Trademark Knock Out Search

Fees start at $150 for US trademark applications and registrations for a simple single word or letter combination mark. A preliminary search, also known as a screening or knock-out search, will identify obvious issues in registering the proposed mark; e.g. it will identify prior identical marks that would prevent the registration of the proposed mark. A preliminary search is limited to a review of resources most likely to yield relevant marks with a minimum of search strategies. A preliminary search will eliminate or "knock-out" proposed marks that are clearly unavailable. In this respect, the preliminary research avoids the time and expense of a full trademark search. However, aside from a knock-out hit, a preliminary search alone will not be determinative of whether the proposed mark is available for use. ​

Freedom to Operate (FTO)

FTO research will identify published patent applications and granted patents that may expose the use of the proposed invention to claims of infringement. An FTO analysis will also identify relevant patents that have expired providing an indication of whether the elements of the proposed invention are now within the public domain. In this respect, an FTO may also be used as a basis for a patentability study.

Full Trademark Clearance

Fees start at $300 for US trademark applications and registrations, state and common law trademarks for a simple single word or letter combination mark. A trademark clearance is essential to the initial stages of developing and creating a trademark. A trademark clearance will identify prior use of identical or similar marks that may prevent the registration of the proposed mark. Performed in the early stages of mark development, a trademark clearance can prevent problems in the subsequent registration or use of the proposed mark.

Patent Invalidity Research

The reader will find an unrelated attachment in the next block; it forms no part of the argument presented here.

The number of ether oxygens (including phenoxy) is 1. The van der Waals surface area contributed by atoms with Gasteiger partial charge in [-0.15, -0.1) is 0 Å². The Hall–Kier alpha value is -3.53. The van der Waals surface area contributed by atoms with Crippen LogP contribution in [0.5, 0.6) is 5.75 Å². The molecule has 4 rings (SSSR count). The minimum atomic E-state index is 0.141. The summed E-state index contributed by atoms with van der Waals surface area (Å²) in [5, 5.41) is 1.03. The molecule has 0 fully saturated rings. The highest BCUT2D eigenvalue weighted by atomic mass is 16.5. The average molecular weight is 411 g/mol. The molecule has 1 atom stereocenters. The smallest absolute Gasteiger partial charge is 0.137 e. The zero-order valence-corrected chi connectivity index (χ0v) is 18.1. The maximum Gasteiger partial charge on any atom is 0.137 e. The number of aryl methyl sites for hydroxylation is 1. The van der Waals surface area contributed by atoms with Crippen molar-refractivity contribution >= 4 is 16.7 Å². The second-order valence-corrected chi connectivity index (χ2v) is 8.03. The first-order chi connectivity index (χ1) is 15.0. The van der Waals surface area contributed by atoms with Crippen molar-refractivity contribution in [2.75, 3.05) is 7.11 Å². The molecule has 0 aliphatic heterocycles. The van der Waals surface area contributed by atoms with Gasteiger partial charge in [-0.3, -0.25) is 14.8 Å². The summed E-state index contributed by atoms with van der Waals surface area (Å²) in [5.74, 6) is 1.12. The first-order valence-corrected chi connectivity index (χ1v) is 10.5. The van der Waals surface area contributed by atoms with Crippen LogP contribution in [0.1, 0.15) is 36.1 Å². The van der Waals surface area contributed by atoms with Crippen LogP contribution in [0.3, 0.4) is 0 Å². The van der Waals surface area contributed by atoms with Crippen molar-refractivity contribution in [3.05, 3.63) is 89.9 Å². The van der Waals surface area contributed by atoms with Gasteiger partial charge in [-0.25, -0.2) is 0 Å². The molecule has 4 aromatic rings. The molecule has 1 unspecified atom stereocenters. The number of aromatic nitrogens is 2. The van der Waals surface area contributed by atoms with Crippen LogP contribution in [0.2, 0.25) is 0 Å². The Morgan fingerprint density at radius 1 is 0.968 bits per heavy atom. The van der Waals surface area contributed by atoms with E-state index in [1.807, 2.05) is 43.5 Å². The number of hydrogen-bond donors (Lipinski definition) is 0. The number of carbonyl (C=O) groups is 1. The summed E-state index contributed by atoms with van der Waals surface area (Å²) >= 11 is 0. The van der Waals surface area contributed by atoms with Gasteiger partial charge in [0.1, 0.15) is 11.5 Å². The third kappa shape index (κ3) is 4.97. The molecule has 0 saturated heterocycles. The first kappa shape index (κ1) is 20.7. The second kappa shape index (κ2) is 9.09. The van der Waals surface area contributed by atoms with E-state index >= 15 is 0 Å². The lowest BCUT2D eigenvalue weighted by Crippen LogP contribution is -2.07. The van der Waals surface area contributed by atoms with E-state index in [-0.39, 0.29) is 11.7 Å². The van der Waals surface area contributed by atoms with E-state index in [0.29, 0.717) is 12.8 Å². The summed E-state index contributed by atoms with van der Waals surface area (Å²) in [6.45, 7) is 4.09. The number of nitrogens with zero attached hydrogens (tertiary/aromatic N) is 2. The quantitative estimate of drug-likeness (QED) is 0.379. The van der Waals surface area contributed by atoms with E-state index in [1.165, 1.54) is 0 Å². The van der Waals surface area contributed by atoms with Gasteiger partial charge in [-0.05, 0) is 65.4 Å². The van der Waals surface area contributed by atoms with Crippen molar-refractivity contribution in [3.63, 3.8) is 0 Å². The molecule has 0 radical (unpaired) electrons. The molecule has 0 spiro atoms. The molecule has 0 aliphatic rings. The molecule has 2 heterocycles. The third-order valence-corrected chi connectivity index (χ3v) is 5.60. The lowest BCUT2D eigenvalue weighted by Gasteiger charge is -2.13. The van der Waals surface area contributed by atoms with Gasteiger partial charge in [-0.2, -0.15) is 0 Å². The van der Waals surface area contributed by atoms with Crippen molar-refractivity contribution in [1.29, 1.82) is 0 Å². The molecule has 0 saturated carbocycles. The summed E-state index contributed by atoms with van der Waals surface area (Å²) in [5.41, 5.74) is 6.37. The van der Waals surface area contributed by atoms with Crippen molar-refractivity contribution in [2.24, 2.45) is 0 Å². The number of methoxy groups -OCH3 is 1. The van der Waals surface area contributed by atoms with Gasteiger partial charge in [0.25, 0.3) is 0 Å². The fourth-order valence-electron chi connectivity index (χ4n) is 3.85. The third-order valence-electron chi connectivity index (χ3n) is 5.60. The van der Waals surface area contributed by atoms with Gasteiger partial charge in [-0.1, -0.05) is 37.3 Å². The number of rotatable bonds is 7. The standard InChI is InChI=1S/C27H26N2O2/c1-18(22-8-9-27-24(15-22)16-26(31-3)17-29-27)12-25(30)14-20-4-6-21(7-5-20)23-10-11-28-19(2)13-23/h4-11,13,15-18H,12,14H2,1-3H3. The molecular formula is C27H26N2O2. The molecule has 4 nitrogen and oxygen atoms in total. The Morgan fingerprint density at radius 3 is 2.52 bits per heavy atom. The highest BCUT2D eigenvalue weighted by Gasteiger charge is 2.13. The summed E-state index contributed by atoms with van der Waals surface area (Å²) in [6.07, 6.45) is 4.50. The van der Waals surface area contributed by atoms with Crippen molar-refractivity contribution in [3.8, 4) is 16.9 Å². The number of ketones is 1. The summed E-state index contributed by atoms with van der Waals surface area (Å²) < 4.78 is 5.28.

A patent invalidity search seeks to identify prior art that may be used to invalidate the claims of an existing granted patent. Typically, invalidity research is used to defend claims of infringement in that if the claim of the infringed patent can be shown to be invalid, as a result of the existence of prior art, no infringement exists. The research may also be used in support of a petition to initiate an inter partes review of the patent directly with the USPTO. Invalidity research can be quite expansive depending upon the number of claims sought to be invalidated. In addition, to be effective, an invalidity search must typically go beyond relevant patent applications and grants to include a review of scientific, academic, technical, industrial, trade and business publications. This is due to the fact that the infringed patent has already been examined in light of the patent prior art, reducing the chances of identifying any further invalidating patent publications. This is not to say that that the research won't be able to identify any further relevant patent publications, rather that the chances are somewhat reduced for these publications. On the other hand, while a review of scientific, academic, technical, industrial and business publications may identify an enabling disclosure that should have prevented the granting of the infringed patent, such a disclosure may be very difficult to find and occasionally amounts to searching for a needle in a haystack. While proving patent invalidity may necessarily be driven by the nature of the claims of the infringed patent, an attack on a select number of independent claims may suffice to invalidate the patent as to the claimed infringement while avoiding the costs of a more expansive claims check. Patent invalidity research then requires a well thought-out plan of attack and highly developed search strategies in order to be effective and efficient.